Classical philosophers called humans "the rational animal." Clearly, they never looked closely at ants. A new study suggests that ant colonies avoid irrational decisions that people and other animals often make.
Consider the following scenario: You want to buy a house with a big kitchen and a big yard, but there are only two homes on the market--one with a big kitchen and a small yard and the other with a small kitchen and a big yard. Studies show you'd be about 50% likely to choose either house--and either one would be a rational choice. But now, a new home comes on the market, this one with a large kitchen and no yard. This time, studies show, you'll make an irrational decision: Even though nothing has changed with the first two houses, you'll now favor the house with the big kitchen and small yard over the one with the small kitchen and big yard. Overall, scientists have found, people and other animals will often change their original preferences when presented with a third choice.
Not so with ants. These insects also shop for homes but not quite in the way that humans do. Solitary worker ants spread out, looking for two main features: a small entrance and a dark cavity. If an ant finds an outstanding hole--such as the inside of an acorn or a rock crevice--it recruits another scout to check it out. As more scouts like the site, the number of workers in the new hole grows. Once the crowd reaches a critical mass, the ants race back to the old nest and start carrying the queen and larvae to move the entire colony.
To test ant rationality, Stephen Pratt, a behavioral ecologist at Arizona State University in Tempe, and a colleague designed a series of possible nests for 26 ant colonies. The duo cut rectangular holes in balsa wood and covered them with glass microscope slides. The researchers then drilled holes of various sizes into the glass slides and slipped plastic light filters under the glass to vary the features ants care about most. At first, the colonies only had two options, A and B. A was dark but had a large opening, whereas B was bright with a small opening. As with humans, the ants preferred both options equally: The researchers found no difference between the number of colonies that picked A versus B.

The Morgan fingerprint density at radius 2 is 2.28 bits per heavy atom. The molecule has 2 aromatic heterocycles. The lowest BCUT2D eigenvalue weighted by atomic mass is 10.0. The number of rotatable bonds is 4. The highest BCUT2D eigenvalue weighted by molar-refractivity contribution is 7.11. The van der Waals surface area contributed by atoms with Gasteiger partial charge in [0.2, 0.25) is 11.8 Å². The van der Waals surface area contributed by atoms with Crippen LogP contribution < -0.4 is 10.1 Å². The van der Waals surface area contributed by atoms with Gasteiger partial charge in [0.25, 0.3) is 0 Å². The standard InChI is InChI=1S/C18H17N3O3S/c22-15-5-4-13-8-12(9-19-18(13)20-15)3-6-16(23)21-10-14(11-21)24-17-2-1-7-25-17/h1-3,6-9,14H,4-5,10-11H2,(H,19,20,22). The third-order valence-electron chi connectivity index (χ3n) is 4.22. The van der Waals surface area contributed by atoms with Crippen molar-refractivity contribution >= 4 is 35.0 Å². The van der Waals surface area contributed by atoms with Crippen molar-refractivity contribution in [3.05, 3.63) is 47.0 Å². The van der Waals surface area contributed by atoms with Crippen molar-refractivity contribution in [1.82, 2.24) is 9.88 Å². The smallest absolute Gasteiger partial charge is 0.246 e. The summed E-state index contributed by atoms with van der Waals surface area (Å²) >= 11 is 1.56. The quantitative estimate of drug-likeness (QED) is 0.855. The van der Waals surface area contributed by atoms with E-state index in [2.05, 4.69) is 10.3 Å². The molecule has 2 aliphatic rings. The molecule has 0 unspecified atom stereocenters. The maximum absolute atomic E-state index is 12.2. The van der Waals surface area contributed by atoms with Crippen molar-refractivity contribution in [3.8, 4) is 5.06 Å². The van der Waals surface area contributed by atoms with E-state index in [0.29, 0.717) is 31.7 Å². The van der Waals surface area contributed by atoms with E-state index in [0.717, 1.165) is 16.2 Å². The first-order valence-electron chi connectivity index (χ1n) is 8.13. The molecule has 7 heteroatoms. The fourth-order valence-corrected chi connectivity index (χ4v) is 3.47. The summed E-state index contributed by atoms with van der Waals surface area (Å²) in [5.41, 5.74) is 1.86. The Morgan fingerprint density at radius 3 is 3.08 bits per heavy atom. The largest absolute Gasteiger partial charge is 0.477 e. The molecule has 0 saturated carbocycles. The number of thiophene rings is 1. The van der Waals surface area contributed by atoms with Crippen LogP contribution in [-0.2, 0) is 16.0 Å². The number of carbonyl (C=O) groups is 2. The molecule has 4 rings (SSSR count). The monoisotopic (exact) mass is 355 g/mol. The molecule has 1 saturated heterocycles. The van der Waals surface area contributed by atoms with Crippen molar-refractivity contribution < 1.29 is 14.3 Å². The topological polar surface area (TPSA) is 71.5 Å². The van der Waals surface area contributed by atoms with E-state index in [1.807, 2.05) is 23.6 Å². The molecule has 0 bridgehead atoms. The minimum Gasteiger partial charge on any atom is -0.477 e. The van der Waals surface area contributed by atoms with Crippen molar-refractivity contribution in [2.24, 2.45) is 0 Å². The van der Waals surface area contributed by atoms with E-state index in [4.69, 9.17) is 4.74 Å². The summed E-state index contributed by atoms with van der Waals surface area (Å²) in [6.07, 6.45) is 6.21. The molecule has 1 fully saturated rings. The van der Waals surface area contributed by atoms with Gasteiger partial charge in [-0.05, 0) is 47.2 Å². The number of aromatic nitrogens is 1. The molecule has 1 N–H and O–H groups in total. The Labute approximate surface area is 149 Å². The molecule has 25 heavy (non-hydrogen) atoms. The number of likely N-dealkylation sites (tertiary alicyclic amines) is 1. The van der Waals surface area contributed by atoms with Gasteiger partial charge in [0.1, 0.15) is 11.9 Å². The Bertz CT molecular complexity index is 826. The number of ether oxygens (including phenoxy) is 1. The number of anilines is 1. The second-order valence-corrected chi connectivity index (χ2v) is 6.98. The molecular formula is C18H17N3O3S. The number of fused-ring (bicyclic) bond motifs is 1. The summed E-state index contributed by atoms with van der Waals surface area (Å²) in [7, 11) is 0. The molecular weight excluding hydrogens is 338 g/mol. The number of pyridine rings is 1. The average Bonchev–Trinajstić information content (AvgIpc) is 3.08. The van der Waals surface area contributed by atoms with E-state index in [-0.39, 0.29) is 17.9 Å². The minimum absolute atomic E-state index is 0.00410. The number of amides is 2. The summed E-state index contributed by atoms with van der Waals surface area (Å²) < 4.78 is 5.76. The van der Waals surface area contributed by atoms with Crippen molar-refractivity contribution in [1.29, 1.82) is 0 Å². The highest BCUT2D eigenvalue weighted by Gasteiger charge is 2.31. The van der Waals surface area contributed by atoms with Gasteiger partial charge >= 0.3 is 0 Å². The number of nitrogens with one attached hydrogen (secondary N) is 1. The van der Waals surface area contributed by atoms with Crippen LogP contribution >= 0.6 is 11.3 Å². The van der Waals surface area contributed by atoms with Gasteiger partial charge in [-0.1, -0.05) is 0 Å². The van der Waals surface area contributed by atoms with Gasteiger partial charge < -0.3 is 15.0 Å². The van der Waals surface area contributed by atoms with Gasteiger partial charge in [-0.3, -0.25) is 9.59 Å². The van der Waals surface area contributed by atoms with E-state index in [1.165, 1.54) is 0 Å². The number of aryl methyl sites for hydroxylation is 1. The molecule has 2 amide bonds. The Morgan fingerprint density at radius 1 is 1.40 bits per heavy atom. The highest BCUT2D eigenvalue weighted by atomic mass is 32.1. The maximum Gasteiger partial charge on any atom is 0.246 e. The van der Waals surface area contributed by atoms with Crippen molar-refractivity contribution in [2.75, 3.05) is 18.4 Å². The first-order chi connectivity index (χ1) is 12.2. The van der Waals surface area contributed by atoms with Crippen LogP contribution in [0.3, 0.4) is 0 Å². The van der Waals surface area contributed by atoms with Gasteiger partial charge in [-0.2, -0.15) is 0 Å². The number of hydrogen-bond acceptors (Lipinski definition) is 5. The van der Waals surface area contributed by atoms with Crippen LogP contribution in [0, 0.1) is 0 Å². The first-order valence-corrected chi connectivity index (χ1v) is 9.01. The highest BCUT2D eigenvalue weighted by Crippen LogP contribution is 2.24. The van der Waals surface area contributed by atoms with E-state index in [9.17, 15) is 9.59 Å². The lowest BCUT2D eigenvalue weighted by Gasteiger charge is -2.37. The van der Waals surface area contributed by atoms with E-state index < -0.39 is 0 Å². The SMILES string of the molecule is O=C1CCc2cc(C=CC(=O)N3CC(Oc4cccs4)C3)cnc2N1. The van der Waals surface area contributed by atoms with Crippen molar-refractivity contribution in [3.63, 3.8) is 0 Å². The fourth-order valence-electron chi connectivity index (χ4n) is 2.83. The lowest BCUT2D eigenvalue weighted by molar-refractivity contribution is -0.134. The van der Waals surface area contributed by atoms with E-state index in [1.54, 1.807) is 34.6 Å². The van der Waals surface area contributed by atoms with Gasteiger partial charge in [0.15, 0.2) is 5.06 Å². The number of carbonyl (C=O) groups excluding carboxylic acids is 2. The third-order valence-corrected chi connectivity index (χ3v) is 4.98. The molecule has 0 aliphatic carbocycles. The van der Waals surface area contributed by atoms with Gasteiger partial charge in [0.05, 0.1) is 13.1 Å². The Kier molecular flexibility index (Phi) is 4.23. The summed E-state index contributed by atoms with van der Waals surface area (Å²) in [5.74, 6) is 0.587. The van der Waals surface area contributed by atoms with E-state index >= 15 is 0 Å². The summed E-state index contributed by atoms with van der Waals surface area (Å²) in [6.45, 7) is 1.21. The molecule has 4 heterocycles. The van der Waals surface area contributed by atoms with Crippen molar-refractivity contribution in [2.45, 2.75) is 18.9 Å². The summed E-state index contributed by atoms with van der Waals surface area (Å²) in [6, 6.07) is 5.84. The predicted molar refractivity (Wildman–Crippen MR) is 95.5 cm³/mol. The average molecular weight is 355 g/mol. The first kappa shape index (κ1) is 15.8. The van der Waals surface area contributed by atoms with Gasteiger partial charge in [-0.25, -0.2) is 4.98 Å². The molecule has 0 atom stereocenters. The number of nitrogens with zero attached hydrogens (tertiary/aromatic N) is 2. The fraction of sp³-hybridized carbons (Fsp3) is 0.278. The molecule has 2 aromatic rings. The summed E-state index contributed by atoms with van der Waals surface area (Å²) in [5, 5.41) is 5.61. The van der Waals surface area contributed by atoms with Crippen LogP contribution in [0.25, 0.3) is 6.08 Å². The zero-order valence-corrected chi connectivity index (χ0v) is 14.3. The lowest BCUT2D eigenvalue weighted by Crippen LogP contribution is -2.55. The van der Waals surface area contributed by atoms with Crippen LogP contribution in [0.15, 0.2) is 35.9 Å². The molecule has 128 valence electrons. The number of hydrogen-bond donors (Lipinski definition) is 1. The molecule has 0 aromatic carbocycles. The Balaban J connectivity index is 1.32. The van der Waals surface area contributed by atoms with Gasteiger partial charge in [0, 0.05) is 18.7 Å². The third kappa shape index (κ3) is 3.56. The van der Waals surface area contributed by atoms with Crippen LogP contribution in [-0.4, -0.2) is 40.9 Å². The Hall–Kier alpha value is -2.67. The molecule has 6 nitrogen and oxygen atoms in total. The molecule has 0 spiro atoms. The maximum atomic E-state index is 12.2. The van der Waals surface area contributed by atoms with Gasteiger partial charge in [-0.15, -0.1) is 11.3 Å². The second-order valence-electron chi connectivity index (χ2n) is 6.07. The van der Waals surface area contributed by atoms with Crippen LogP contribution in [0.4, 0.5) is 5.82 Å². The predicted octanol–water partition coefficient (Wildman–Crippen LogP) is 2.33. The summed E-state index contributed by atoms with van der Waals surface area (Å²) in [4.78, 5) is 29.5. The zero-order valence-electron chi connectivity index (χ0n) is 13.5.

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Then the scientists added a third option, called a decoy, that was similar to either A or B in one characteristic but clearly worse than both in the other (a very bright nest with a small opening, for example). Unlike humans, the ants were not tricked by the decoy, the team reports online today in the Proceedings of the Royal Society B. Although a few colonies picked the third nest, the other colonies did not start favoring A or B and still split evenly between the two.
Pratt speculates that ant colonies avoid making the irrational decision because, unlike humans, each ant doesn't evaluate all options before making a choice. When the scouts find a nest, they're unaware of what else is out there, and either they pick the nest or they don't. "The group may do better precisely because the individuals are ignorant," Pratt says.
Melissa Bateson, an ethologist at Newcastle University in the United Kingdom, believes the findings could have "really interesting implications for the benefits of collective decision-making, which we could learn something from." Many grant-review boards, for example, behave like ants: Reviewers see only a subset of the total grant applications and thus have to make a decision without seeing every option.